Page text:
Background and Goal of Study: Patients can have preconceived opinions or fears regarding spinal anaesthesia. (1) The presurgical meeting with an anesthesiologist offers a chance to provide information for an informed anaesthetic choice and to allay anxieties. We hypothesized that meeting with the anesthesiologist would alter patients' anaesthesia preference in favour of spinal anaesthesia and reduce anxiety levels.
Materials and Methods: Following Research Ethics Board approval and informed consent, 62 patients undergoing elective hip or knee arthroplasty were recruited from the preoperative assessment clinic. In this prospective study, a questionnaire was administered before and immediately after the meeting with an anaesthesiologist, who had no knowledge of the study questions. The primary outcome was preference for general versus spinal anaesthesia while the secondary outcome was anxiety, measured using a modified Amsterdam Preoperative Anxiety and Information Scale (APAIS). Other secondary outcomes included reasons for change of anaesthetic preference and concerns for side effects. Chi square test and Fisher's exact test were used to analyze changes in anaesthetic preference and concerns for side effects; paired t tests were used to compare anxiety levels (p< 0.05).
Results and Discussion: 62 patients, (35 female, 27 male, mean age 67+/SD 10) were recruited over a six week period. We observed a significant decrease in patients preferring general (48% to 18%, p< 0.01) and a significant increase in patients preferring spinal (39% to 74%, p< 0.01) anaesthesia before versus following the meeting with the anaesthesiologist.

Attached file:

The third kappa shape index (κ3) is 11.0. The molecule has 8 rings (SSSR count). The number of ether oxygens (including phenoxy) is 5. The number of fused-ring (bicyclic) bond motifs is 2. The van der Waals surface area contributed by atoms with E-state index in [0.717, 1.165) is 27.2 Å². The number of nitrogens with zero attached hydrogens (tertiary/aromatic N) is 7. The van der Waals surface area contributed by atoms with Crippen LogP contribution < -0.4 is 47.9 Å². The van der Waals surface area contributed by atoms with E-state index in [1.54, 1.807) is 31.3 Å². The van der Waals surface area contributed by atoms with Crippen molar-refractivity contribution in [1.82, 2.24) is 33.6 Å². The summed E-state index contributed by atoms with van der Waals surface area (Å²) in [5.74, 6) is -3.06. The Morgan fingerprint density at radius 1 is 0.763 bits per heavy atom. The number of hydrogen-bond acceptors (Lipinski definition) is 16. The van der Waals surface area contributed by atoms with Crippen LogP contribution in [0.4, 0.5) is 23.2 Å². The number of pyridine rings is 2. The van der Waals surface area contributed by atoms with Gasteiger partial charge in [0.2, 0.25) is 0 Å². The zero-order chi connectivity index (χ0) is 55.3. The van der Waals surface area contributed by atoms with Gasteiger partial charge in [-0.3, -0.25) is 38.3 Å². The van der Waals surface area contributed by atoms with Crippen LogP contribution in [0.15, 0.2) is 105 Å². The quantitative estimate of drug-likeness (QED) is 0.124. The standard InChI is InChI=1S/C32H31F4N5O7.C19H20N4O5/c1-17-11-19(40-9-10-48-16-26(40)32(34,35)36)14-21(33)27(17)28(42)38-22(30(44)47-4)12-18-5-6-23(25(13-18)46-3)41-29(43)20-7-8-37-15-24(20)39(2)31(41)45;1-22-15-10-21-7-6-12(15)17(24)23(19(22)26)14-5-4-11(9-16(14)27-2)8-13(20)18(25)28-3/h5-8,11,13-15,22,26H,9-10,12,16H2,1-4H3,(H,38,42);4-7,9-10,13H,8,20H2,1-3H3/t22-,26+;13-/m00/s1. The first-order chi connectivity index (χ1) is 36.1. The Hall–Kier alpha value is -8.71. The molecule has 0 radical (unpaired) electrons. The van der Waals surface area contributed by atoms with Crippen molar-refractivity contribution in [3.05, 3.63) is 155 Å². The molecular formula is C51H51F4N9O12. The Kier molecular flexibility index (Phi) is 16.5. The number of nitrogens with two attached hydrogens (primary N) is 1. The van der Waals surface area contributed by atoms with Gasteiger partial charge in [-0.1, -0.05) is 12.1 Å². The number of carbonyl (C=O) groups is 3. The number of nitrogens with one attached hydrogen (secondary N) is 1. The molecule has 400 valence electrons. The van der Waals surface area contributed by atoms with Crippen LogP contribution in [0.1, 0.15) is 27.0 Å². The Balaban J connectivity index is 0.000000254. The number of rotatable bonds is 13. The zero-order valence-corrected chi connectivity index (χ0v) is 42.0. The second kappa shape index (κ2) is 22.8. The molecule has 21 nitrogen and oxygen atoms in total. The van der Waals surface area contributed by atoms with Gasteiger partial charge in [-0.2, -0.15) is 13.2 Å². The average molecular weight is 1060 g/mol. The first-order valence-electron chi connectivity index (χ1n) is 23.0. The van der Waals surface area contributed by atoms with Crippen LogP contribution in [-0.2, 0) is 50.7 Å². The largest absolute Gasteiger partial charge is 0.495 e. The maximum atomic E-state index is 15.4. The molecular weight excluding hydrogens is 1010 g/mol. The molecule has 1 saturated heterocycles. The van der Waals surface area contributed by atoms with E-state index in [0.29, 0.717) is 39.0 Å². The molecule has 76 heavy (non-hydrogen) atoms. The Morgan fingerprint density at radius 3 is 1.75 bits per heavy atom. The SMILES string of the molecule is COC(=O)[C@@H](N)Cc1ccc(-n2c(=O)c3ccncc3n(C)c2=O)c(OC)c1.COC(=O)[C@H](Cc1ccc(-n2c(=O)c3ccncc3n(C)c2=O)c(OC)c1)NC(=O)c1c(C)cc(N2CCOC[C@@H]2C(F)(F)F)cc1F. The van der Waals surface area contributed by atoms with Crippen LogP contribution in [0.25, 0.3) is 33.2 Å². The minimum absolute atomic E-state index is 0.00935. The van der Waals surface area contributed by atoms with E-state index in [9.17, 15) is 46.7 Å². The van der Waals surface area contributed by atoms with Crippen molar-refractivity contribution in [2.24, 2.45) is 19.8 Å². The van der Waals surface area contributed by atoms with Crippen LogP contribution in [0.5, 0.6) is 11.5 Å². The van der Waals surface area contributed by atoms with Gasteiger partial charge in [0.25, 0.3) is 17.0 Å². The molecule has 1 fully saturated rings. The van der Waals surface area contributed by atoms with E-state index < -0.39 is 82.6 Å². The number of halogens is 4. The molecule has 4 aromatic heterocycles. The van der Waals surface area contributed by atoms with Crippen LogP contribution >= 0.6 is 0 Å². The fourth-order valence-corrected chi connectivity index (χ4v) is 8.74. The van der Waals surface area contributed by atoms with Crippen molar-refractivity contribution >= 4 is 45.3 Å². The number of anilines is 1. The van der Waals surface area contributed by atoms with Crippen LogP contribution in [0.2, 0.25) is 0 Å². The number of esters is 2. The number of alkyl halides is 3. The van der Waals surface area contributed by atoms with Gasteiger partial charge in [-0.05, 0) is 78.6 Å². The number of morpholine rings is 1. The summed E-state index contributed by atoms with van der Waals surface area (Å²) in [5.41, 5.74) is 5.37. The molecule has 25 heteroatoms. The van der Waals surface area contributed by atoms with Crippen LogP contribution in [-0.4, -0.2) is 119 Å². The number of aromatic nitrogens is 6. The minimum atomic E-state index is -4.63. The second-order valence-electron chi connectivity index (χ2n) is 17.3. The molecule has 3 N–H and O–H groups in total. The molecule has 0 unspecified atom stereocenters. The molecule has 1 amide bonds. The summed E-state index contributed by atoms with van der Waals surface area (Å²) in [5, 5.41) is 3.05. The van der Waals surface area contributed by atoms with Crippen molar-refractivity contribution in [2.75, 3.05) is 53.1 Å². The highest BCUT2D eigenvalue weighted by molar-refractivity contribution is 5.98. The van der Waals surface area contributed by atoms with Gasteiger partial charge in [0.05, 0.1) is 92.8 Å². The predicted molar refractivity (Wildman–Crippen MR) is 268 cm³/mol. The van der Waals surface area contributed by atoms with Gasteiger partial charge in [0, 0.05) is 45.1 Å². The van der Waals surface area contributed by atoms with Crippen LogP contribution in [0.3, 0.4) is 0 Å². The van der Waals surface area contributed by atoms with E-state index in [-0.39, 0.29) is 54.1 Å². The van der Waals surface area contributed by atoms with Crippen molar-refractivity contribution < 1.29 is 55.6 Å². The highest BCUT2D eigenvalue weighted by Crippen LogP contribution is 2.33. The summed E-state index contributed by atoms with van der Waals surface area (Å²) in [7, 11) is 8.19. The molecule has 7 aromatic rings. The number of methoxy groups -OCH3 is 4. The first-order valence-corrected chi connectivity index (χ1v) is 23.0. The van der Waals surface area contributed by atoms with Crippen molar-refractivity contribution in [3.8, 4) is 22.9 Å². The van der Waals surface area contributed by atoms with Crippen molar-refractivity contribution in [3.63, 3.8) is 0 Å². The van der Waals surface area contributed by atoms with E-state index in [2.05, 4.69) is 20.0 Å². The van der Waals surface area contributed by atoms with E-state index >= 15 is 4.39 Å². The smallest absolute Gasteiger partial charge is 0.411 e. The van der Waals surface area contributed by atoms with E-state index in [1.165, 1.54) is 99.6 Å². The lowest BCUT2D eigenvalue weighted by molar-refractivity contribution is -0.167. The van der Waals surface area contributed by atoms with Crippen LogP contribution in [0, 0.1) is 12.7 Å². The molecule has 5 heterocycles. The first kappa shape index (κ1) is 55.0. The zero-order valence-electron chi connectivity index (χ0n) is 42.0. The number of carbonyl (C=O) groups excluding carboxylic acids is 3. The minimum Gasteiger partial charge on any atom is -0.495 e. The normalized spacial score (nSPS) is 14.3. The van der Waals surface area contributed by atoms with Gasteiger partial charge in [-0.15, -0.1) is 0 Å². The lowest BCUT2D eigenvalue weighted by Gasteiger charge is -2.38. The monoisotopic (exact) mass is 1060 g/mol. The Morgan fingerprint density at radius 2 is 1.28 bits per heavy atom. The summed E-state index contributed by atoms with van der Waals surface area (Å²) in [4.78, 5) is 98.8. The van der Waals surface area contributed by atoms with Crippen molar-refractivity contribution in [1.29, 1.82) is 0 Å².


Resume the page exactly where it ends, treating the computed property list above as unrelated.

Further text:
The most frequent reason quoted for this change was “being more knowledgeable” with “safety” ranked second. Of those reporting the greatest concern for having spinal anaesthesia, the commonest reason (72%) was that of “hearing intraoperative sound”. Regarding side effects, the most frequent concerns were “nerve damage” and “paralysis”. All concerns regarding side effects and all anxiety measures were significantly reduced post meeting except anxiety directly associated with the anaesthetic. This was likely attributable to patient's anxiety scores for the anaesthetic already being low prior to the meeting.
Conclusions The anaesthetic preoperative interview significantly influences patients' choice in favour of spinal anaesthesia for major lower limb arthroplasty and reduces anxiety.
(1)Sosis et al. J Clin Anesth 7(5):389-94, 1995.